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blairs


Latest posts by blairs

first-essentails-for-a-first-green-house

Posted: 25/08/2013 at 21:26

A heater for winter, a solar powered light (assuming no electricity in greenhouse), a water source (or guttering around the greenhouse and a tank to collect that rainfall), a cloth for keeping the glass clean.

small-garden-ideas

Posted: 23/08/2013 at 14:13

I would put a hedge of Hornbeam. They can be pruned to be very thin and keep their leaves mostly through the winter.

cuttings-from-hydrangeas

Posted: 23/08/2013 at 14:12

I root the in water, very easy.

difference-in-bulb-sizes

Posted: 23/08/2013 at 09:54

Large Allium bulbs have a habit of dividing in twain to produce 2 flowering plants, so bigger can be good to get more plants!

black-currant

Posted: 23/08/2013 at 07:35

You prune the old wood - it is brown-yellow in colour and normally has flowers.fruit on it. Cut them to the ground after fruiting. New growth (and next years fruit)  are the green stems. You leave them.

hedge-problem

Posted: 22/08/2013 at 21:02

Hornbeam is good for 'evergreen' cover and for thin hedges and you can mix that with other hedging plants. If you wait a few months then you can get all these hedge plants for pence each bare root.

hedge-problem

Posted: 22/08/2013 at 15:42

Hawthorn - no one is going to go through that, it is cheap, easy to grow and grows fast. You can mix in evergreens with it.

hebe-cuttings

Posted: 21/08/2013 at 13:02

I normally root them in water. I think a wet tissue in a bag works fine - have used that coming back from holiday many a time!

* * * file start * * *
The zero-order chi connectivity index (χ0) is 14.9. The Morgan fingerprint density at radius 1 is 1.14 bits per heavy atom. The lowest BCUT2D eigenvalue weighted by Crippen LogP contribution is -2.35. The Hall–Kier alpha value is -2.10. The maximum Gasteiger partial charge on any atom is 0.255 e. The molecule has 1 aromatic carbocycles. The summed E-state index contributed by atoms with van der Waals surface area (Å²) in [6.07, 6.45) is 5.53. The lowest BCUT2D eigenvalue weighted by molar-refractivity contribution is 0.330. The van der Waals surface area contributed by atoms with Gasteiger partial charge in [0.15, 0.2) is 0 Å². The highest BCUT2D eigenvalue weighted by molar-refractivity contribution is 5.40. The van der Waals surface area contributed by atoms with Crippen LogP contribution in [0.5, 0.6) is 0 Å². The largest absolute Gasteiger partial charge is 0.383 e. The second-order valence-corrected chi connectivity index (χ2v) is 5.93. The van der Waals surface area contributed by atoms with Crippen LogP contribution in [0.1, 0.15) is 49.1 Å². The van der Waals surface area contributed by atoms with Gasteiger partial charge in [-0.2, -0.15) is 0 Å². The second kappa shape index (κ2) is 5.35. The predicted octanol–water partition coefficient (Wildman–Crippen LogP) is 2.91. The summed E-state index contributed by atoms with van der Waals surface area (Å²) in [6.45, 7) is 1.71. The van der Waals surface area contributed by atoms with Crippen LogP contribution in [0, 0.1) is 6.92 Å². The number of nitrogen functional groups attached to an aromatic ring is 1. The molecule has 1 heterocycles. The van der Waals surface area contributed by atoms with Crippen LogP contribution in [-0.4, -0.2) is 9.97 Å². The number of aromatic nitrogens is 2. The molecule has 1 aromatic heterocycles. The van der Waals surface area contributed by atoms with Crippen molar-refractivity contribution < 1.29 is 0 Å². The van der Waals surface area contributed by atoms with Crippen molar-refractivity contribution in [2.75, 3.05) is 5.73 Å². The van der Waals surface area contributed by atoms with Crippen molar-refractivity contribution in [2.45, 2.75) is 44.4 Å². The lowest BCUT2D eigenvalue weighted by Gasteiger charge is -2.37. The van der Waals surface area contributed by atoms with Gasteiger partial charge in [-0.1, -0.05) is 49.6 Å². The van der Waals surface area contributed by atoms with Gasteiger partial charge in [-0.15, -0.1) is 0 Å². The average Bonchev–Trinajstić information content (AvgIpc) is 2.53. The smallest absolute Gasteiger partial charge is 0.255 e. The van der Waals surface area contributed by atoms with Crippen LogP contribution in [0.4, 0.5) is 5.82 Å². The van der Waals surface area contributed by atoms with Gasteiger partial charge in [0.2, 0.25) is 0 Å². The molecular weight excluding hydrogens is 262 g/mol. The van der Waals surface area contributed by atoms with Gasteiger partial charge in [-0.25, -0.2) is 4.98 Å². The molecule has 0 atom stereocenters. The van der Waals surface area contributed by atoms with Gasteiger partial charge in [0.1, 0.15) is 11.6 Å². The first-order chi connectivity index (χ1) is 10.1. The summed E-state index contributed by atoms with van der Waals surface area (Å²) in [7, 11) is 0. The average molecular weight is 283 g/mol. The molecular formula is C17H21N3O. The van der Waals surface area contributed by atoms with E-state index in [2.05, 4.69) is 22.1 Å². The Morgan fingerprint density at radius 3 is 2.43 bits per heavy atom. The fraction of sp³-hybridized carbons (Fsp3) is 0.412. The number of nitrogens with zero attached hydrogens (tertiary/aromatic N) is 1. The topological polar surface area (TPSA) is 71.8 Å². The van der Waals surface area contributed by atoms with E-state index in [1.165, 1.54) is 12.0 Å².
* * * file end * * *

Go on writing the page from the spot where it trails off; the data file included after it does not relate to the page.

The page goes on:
going-bananas

Posted: 19/08/2013 at 16:13
Diddydoit wrote (see)

I grow a lot of cordylines from seed,and they are very easy to grow.But as blairs says they do need good drainage and do take upto10 years to look at thier best.They do look good in the boarder at 3 yrs.I tried rapping the leaves one winter,but because they could not breath they just rotted off,but did sprout the following spring.

 

Diddydoit wrote (see)

I agrre with you blairs.I have all of mine in pot and have not intension's of planting them in the ground.It makesit so much easyier to bring the inside.

Are you going to try and grow them inside or cut off the foliage and keep them in hibernation? The latter works better with Ensete as they naturally have a winter 'hibernation' in Ethiopia and mountains of Nepal/India/China etc.

yew-looking-unhealthy

Posted: 19/08/2013 at 11:16

I think it was the lime from the farm: you just have to see the affect of salt spray from winter roads that brown Yew.

I have a Yew in my clay soil, though I improved the drainage somewhat and it was in a pot for years before - it was not getting enough water and nutrients in the pot. It turned dark green from almost yellow within weeks.

 

I would be tempted to add an ericacious liqduid feed and a high nitrogen feed.

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